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The 4th Celebration Includes Historic Germantown Tour

July 7, 2009

the 4th of July festivities around Philadelphia included the usual block parties, ice cream festival, concerts and many firework displays.

UBG Grave w flag 4th of Jul 09 010Meanwhile, Historic Germantown neighbors gathered to visit historic sites from the revolutionary era where guided tours were offered, the Concord School House bell was rung, and graves of soldiers were adorned with flags.

The Upper and Lower Burial Grounds were created by deed in 1692 as public, non-denominational burial grounds for the people of Germantown. Both Burial Grounds currently have Boards who are working to preserve these sites and their records.

Upper Burial Ground 4th of Jul 09 001

Upper Burial Ground

The Upper Burial Ground on the 6300 block of Germantown Ave sits behind a wall which was completed in 1774. Three officers of the Continental Army and five privates killed in fighting at the Battle of Germantown are buried there.

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Colonel William Hood Balustrade

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Lower Burial Ground aka The Hood Cemetery

The Lower Burial Ground is located at 4901 Germantown Ave was renamed the Hood Museum for Colonel William Hood had the ornate marble balustrade build at the front gate in 1850. There are 86 soldiers buried here who lost their lives on account of wars including the war for Independence, the War of 1812, Riots of 1844, Mexican War of 1847, and the Civil War of 1861-65.  The Awbury Arboretum recently took over the task of maintaining the ground and trimming the trees at this lovely site.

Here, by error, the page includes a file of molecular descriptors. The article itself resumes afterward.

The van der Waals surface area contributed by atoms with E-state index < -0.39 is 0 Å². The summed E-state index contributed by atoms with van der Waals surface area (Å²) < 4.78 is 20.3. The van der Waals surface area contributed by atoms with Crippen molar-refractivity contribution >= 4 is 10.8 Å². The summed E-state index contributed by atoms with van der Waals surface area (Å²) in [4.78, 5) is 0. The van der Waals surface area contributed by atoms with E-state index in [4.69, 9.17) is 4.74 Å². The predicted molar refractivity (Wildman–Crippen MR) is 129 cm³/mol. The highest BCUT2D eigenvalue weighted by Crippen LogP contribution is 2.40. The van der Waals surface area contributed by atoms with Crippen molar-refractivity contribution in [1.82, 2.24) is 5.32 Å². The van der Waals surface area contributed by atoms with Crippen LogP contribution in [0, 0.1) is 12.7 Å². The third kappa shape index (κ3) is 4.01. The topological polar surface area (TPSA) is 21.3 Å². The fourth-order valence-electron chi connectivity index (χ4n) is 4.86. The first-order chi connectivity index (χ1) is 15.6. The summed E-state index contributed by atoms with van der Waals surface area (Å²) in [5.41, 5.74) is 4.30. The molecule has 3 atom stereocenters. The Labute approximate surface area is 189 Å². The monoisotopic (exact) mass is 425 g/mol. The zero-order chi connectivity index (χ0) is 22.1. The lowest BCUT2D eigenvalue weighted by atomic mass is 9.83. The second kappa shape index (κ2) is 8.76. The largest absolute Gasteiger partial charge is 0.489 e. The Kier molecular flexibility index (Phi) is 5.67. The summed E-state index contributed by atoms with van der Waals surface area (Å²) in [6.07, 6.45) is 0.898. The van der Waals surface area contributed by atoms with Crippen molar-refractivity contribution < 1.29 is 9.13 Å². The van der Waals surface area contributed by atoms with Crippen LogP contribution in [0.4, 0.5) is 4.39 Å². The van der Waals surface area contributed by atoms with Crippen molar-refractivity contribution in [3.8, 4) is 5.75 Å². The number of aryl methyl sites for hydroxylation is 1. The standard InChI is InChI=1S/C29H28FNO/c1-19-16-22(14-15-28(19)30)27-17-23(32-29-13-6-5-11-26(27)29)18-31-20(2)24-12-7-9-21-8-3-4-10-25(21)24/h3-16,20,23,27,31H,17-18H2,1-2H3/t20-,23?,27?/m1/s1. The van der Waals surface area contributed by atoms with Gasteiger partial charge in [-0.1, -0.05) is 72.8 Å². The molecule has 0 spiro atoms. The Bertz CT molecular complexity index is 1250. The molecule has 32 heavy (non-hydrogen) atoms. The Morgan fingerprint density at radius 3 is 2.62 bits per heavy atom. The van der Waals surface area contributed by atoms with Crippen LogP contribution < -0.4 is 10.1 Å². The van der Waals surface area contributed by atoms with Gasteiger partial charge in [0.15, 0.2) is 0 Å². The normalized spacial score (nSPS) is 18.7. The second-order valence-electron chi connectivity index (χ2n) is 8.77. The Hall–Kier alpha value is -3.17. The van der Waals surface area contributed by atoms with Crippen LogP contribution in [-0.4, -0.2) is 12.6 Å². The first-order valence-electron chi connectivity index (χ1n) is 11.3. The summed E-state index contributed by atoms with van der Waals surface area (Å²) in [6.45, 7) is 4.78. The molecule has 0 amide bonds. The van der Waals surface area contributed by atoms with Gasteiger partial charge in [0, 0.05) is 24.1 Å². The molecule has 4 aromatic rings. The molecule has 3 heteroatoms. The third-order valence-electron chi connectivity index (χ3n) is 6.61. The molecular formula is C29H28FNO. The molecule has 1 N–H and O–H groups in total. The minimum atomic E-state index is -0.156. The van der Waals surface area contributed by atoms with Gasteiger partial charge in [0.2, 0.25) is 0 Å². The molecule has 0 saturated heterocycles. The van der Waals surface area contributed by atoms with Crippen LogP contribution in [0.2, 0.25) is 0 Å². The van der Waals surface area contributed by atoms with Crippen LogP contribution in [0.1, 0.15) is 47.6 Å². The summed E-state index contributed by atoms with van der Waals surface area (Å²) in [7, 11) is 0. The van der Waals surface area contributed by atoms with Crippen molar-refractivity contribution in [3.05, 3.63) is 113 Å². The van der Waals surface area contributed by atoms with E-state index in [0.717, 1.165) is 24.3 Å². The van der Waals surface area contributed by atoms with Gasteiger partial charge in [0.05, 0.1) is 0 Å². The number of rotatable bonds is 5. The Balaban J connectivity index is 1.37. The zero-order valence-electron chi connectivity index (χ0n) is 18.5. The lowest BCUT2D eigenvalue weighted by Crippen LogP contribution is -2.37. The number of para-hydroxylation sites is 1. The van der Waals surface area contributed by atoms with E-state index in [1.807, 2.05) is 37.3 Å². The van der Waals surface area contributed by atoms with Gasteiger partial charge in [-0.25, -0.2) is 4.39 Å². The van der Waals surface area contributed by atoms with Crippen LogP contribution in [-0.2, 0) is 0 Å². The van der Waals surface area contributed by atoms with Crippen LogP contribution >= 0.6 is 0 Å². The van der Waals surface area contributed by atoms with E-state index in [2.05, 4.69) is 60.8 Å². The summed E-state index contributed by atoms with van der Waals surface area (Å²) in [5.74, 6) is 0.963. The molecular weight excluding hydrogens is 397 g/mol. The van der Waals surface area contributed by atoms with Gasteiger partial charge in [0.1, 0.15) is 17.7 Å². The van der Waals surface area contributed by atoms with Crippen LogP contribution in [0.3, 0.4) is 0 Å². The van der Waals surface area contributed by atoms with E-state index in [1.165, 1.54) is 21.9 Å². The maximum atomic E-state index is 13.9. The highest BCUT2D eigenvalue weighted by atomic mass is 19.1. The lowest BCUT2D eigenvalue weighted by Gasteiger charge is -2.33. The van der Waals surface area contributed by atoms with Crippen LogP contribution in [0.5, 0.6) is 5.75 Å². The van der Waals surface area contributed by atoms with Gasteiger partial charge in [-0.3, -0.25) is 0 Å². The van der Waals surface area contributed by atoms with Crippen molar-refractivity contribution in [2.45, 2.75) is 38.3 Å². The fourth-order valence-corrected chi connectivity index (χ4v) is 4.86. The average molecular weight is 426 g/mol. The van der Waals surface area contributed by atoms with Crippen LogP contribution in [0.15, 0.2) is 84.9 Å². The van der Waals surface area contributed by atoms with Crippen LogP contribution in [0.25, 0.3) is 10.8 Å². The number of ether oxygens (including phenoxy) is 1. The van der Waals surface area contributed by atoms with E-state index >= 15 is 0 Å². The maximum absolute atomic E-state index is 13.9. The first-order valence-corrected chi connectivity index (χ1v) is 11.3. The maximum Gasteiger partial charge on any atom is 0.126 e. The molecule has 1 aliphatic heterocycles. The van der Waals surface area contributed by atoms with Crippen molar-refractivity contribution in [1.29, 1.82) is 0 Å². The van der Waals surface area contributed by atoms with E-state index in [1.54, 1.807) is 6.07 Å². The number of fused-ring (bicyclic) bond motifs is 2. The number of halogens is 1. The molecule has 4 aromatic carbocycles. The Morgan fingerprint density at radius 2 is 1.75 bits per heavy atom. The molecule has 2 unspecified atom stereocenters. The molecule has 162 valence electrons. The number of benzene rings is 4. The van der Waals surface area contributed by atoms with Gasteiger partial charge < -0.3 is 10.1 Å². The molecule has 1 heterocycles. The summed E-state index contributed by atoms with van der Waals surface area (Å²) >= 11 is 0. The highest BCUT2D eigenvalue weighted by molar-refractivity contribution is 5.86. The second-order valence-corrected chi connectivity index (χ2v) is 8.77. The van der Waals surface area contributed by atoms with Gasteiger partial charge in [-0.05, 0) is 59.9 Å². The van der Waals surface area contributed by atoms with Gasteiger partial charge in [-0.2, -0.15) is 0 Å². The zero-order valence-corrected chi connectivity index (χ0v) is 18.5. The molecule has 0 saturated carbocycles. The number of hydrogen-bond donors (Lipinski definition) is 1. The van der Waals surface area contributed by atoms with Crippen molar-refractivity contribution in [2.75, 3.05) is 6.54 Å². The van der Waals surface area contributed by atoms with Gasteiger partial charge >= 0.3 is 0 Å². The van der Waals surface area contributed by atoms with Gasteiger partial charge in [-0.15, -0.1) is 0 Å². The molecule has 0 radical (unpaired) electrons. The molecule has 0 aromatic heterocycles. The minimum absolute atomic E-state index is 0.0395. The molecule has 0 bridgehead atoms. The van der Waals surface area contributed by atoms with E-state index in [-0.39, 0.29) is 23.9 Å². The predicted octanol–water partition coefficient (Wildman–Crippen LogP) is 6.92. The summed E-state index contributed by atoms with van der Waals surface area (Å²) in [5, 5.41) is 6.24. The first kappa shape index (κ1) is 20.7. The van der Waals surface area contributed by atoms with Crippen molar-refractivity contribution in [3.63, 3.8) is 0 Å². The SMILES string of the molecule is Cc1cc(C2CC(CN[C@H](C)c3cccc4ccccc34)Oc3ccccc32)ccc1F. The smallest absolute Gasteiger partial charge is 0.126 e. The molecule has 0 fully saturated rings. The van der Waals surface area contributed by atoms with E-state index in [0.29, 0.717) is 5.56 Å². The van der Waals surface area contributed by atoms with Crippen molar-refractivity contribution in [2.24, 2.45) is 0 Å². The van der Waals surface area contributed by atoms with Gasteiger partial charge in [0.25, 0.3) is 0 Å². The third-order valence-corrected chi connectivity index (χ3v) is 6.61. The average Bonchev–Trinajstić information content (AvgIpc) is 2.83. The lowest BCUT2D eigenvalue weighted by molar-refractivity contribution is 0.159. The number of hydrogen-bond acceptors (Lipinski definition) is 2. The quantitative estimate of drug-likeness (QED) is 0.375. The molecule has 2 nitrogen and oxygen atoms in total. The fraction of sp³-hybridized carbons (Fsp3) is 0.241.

Cliveden, a National Historic Trust house at 6401 Germantown Ave, was built in 1767 as the country house of Benjamin Chew. British troops took over the house in 1777.  In October of that year, at the Battle of Germantown, British troops fell back to the house which they held, withstanding cannon fire, and defeating the assault of George Washington’s army.

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The Johnson House

The Johnson House at 6300 Germantown Ave, built in 1768 for a Quaker family who owned and maintained the house through 3 generations. It became a site on the Underground Railway in the 19th century. On Independence Day the Johnson House hosted a performance by reinactor, Kathy Simpson, who portrays, Oney Judge, famed slave of Martha Washington, who escaped slavery during the Washington administration’s stay in Philadelphia.

Kathy Simpson as Oney Judge

Kathy Simpson as Oney Judge

Across the street, Concord School, built in 1775, commemorated the 4th with the ringing of the school house bell. The Concord School is situated next to the Upper Burial Ground and it is believed to be on land deeded for the cemetery which was set aside for the school. This school house was the 1st school in Germantown offering education in English.

The Concord School House

The Concord School House

Several additional historic sites and markers are located along Germantown Ave between Cliveden and the Lower Burial Ground, among them the Wyck the home of or 9 generations of a Quaker family, who hosted General Lafayette when he returned to visit the newly independent nation, the Deshler-House which served as the summer ‘White House’ for President Washington.

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